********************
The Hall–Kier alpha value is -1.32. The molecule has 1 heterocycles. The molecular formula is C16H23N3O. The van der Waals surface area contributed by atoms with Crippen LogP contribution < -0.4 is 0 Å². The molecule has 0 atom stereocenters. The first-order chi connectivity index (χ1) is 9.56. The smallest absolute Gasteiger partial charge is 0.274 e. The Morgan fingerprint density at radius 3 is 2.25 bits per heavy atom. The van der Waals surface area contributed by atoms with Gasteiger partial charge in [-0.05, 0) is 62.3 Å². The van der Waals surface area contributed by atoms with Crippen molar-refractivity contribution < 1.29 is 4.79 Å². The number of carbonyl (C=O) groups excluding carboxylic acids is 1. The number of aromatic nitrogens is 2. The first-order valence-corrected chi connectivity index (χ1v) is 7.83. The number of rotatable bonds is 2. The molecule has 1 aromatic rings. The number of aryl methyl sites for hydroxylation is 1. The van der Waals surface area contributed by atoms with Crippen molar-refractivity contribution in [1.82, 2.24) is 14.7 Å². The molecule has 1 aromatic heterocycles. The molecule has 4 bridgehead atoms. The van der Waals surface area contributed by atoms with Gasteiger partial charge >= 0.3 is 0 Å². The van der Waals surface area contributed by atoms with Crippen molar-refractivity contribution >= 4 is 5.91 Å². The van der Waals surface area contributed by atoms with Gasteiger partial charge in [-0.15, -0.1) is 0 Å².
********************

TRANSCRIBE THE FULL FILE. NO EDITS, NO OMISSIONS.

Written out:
The Hall–Kier alpha value is -1.32. The molecule has 1 heterocycles. The molecular formula is C16H23N3O. The van der Waals surface area contributed by atoms with Crippen LogP contribution < -0.4 is 0 Å². The molecule has 0 atom stereocenters. The first-order chi connectivity index (χ1) is 9.56. The smallest absolute Gasteiger partial charge is 0.274 e. The Morgan fingerprint density at radius 3 is 2.25 bits per heavy atom. The van der Waals surface area contributed by atoms with Gasteiger partial charge in [-0.05, 0) is 62.3 Å². The van der Waals surface area contributed by atoms with Crippen molar-refractivity contribution < 1.29 is 4.79 Å². The number of carbonyl (C=O) groups excluding carboxylic acids is 1. The number of aromatic nitrogens is 2. The first-order valence-corrected chi connectivity index (χ1v) is 7.83. The number of rotatable bonds is 2. The molecule has 1 aromatic rings. The number of aryl methyl sites for hydroxylation is 1. The van der Waals surface area contributed by atoms with Crippen molar-refractivity contribution in [1.82, 2.24) is 14.7 Å². The molecule has 1 aromatic heterocycles. The molecule has 4 bridgehead atoms. The van der Waals surface area contributed by atoms with Gasteiger partial charge >= 0.3 is 0 Å². The van der Waals surface area contributed by atoms with Crippen molar-refractivity contribution >= 4 is 5.91 Å². The van der Waals surface area contributed by atoms with Gasteiger partial charge in [-0.15, -0.1) is 0 Å².